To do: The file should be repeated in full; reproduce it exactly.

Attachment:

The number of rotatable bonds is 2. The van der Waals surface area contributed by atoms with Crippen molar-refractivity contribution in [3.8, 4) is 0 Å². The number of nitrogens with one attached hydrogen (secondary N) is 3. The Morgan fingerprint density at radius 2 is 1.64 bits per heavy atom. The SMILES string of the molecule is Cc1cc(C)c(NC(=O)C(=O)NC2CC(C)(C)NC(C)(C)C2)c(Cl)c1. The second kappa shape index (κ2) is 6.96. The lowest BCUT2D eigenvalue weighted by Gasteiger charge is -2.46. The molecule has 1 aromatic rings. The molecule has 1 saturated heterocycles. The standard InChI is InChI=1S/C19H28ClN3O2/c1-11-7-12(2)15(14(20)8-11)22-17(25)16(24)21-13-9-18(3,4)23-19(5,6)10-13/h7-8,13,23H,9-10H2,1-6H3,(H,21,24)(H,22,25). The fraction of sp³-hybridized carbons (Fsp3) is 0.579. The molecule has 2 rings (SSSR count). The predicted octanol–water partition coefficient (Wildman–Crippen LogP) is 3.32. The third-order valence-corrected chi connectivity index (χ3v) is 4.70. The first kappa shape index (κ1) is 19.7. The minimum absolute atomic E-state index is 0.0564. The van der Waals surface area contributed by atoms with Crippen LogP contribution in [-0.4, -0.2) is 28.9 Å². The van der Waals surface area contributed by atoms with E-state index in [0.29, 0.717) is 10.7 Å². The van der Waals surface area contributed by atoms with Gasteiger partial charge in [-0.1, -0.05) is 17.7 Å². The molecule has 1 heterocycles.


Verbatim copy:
The number of rotatable bonds is 2. The van der Waals surface area contributed by atoms with Crippen molar-refractivity contribution in [3.8, 4) is 0 Å². The number of nitrogens with one attached hydrogen (secondary N) is 3. The Morgan fingerprint density at radius 2 is 1.64 bits per heavy atom. The SMILES string of the molecule is Cc1cc(C)c(NC(=O)C(=O)NC2CC(C)(C)NC(C)(C)C2)c(Cl)c1. The second kappa shape index (κ2) is 6.96. The lowest BCUT2D eigenvalue weighted by Gasteiger charge is -2.46. The molecule has 1 aromatic rings. The molecule has 1 saturated heterocycles. The standard InChI is InChI=1S/C19H28ClN3O2/c1-11-7-12(2)15(14(20)8-11)22-17(25)16(24)21-13-9-18(3,4)23-19(5,6)10-13/h7-8,13,23H,9-10H2,1-6H3,(H,21,24)(H,22,25). The fraction of sp³-hybridized carbons (Fsp3) is 0.579. The molecule has 2 rings (SSSR count). The predicted octanol–water partition coefficient (Wildman–Crippen LogP) is 3.32. The third-order valence-corrected chi connectivity index (χ3v) is 4.70. The first kappa shape index (κ1) is 19.7. The minimum absolute atomic E-state index is 0.0564. The van der Waals surface area contributed by atoms with Crippen LogP contribution in [-0.4, -0.2) is 28.9 Å². The van der Waals surface area contributed by atoms with E-state index in [0.29, 0.717) is 10.7 Å². The van der Waals surface area contributed by atoms with Gasteiger partial charge in [-0.1, -0.05) is 17.7 Å². The molecule has 1 heterocycles.